Interesting Temperature Data.

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As some of you might recall, I have been experimenting with temperature swings lately with the help of a HTU21 humidity / temperature sensor, the cold winter weather, and a Teensy 3. I had a pretty good experience with the crystal, where I could get the RTC to run at apparently better than 0.5PPM accuracy, simply by periodically polling the HTU21 to see what the temperature was and then applying an open-loop correction factor to the Teensy RTC trim to minimize the temperature-induced error (see second chart to right below).

However, other components like transformers similarly change their output as a function of temperature. Tonight, I did a preliminary test to see what the likely magnitude of the temperature influence is with the voltage transformers I am using for power measurements. Originally, I wanted to do this using two Teensy's (oe at room temp as a control, the other cooled).

Apparently one cannot have two serial monitor windows open at once on a single CPU (at least on a Mac, on Win 7 Pro, the serial window wouldn't open at all, even though I could upload sketches), so the software on both units will have to be revised to write time-stamped data to SD disk. Or, I'll abuse a Yokogawa at work for a day. (which would also do wonders for offset and gain calculations).

Anyhow, have a look and a laugh. I need to sample a lot more data using better means, but compensating for temperature influences on voltage-transformer- or current transformer-based measurements seems to be pretty justifiable. The regression analysis here [left image]was run backwards to establish the impact on the ADC output. More and better testing is required but the R2, t-stat, p, and F values pretty much speak for themselves.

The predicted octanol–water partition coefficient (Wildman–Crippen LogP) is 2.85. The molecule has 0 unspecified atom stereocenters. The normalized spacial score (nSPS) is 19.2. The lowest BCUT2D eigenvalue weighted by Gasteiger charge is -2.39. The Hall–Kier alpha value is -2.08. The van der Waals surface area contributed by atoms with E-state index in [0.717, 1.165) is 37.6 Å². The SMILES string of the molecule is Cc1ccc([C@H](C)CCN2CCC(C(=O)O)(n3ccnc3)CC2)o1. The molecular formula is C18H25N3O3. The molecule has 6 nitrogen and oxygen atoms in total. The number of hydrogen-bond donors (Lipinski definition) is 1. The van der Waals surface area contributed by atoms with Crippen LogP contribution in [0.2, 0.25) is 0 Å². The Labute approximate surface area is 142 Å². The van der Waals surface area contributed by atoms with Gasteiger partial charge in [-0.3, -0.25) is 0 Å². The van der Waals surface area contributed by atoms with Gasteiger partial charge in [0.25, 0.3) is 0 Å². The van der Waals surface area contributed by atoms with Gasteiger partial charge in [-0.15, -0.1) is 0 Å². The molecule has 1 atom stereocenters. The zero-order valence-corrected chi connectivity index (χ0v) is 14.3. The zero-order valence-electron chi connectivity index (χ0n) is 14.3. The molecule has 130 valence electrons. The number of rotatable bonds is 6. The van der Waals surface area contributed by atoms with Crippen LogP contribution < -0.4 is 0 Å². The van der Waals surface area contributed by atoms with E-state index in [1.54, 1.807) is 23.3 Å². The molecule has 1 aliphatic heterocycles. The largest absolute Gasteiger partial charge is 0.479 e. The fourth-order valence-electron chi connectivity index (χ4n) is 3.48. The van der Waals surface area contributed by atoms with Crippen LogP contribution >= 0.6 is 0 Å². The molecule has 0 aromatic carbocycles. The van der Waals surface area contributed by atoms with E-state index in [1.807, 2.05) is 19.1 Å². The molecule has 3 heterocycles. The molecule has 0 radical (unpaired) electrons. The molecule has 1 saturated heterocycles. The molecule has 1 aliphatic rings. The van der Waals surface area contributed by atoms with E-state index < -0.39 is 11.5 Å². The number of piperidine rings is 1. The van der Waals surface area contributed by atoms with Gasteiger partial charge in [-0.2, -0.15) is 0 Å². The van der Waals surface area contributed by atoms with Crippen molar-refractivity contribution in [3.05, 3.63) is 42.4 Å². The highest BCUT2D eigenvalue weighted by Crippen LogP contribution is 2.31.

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ever hear of this common issue?
Crystal oscillator in some electronics device like a microprocessor...
power it off.
Cold soak it at like 0F or less for many hours, say 8.
Some circuit designs are such that a cold-soaked oscillator won't start oscillating.

cures include warming blankets and never turn it off.
...Cold soak it at like 0F or less for many hours, say 8. Some circuit designs are such that a cold-soaked oscillator won't start oscillating. Cures include warming blankets and never turn it off.

The good news is that my logger is intended for interior use. If it gets that cold inside a house while someone is living there, then they have more important issues to tend to.. like freezing pipes! But your point is a good one. So far, the crystals on the this board (both the MCU crystal and the RTC one) have started up OK each time. But they were only exposed to freezing conditions for a short time, not hours.

This is a good detail to include in the manual, i.e. "if the package was delivered on a day when it was 0*C or less outside, please let it warm for 12 hours before opening". That also helps with unwanted condensation.